It could have been one of those stories where the big, bad economy forces a local business to go under.
Rent and lease issues were wreaking havoc at Restaurant BT in its prime corner spot at Hyde Park Village. It might have been easier to let the whole thing fall into the abyss, but chef-owner B.T. Nguyen decided to turn the situation into an opportunity.
She moved into a smaller, more discreet spot on MacDill Avenue — possibly too discreet; the parking lot is behind the building off Palmira Avenue — simplified the name to BT and revamped about half the menu. The former incarnation concentrated on French-Vietnamese, but Nguyen says that her new menu reflects a more global influence.
Sure, there are nods on the new menu to Spain and Italy, the New World and points in the Far East, but it doesn't stray too far from those French-Vietnamese roots. And that's just fine.
That freedom is seen in the treatment of duck. In Hyde Park, there was roasted duck. Very good, and the flavors true to southeast Asia. At the new restaurant, a seared breast ($28) gets paired with figs, raisins and goji berries, with a side of lemongrass risotto. The plate arrives, and like every plate here, it is visually arresting. Nguyen is famously meticulous about the aesthetic of presentation, and the result is food as art. But form follows function: There isn't an element of the dish that is there just because it looks good. It's there because it tastes good and works in the grand scheme. That it looks amazing is a bonus.
Counterintuitively, one of the most stunning dishes is also probably the least garnished. The Vietnamese bouillabaisse ($29) comes in a covered dish, to be presented at the table. The stew includes salmon, shrimp and calamari in a briny broth with okra, bean sprouts and . . . pineapple? That was a little surprising, but it looks like it is ready for a magazine cover shoot. And each piece of seafood is fresh and properly cooked.
Dedicated customers who have followed BT through various locations over the years have lobbied to keep certain dishes on the menu, so fans of her Shaken Beef ($27) can still get their favorite dish of seared chunks of filet mignon in a salty-sweet vinaigrette. But the chef gets her quid pro quo by introducing a playful "deconstructed" beef stroganoff ($34), which is actually more of a reconstruction. A grass-fed filet gets a red wine reduction over fresh pasta, topped with crispy leeks. The side of a fork does the actual deconstruction of the filet, and the smooth, rich sauce is nicely countered by the sweet, crunchy leek.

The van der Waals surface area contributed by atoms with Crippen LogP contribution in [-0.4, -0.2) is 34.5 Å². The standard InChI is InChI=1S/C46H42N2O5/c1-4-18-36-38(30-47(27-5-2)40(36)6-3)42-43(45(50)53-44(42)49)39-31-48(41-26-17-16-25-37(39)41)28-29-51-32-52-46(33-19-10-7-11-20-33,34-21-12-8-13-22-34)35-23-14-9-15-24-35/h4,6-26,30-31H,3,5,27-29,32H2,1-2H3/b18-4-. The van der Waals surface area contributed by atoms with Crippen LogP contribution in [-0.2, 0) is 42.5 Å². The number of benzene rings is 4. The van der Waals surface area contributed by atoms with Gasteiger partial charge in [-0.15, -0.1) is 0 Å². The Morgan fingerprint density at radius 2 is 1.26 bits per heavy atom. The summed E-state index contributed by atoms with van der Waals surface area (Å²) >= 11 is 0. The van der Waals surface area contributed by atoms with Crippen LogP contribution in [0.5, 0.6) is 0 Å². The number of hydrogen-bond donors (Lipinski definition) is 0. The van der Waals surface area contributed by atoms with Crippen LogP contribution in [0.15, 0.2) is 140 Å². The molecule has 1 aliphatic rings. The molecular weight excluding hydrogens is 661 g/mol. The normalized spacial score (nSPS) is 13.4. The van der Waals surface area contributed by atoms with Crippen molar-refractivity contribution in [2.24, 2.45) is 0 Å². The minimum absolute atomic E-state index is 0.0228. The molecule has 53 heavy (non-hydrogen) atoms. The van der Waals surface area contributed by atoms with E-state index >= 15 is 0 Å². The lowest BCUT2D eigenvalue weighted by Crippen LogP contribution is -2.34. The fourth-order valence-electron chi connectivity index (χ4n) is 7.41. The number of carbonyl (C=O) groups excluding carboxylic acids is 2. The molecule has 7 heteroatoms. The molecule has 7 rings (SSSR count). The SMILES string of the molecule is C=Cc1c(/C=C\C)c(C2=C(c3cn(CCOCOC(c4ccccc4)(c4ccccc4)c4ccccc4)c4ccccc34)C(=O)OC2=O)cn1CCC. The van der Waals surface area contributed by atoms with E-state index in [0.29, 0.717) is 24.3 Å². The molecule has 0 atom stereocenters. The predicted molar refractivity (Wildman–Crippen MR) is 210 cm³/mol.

Along the same lines, there was clamoring to keep the Tuna Tai Chanh ($13) among the appetizers, so her take on tartare, spiked with crispy shallots that seemed to be in everything we ordered on one trip, got to stay. But that meant she got to add vegetarian samosas ($9), which are crispy pastry skins stuffed with garam masala-spiced potato and mushroom. There is also a new take on Peking duck ($10), with a composed roll of roasted bird, scallion and hoisin already in its pancake wrapper.
The surprise at dessert was that they were so much less impressive than the rest of the courses. The best we had was a tender bread pudding made of croissants ($8.50), but an accompanying ice cream came seated in a pastry cup that was almost impenetrable. A trio of creme brulees ($8.50) was nice, if subtle. And after a night of getting one beautiful plate after another, the homeliness of the banana tapioca ($8.50) was incongruous.
Perhaps nowhere does a global ideal shine more than on BT's well-conceived wine list. More than 120 bottles cover a spectrum of varietals, and are all over the map in the very best way. And while there is plenty there if you are looking to spend a lot of money, more than a quarter of those bottles check in at less than $40.
The decor is minimalist and clean, heavy on bamboo, though I'm still not sure about the clear plastic chairs. Our service was friendly and attentive, clearly checking up on us often, even when not coming to the table.
Be forewarned: Even in the more relaxed atmosphere here, this is a big-ticket dinner. But the execution justifies it. And if you want to try the food on a smaller budget, there is a lunch menu of noodle bowls, salads and sandwiches, and an interesting bar menu.
And at that, the art is a deal.
Jim Webster can be reached at firstname.lastname@example.org or (727) 893-8746. He dines anonymously and unannounced. The Times pays all expenses. Advertising has nothing to do with selection for review or the assessment.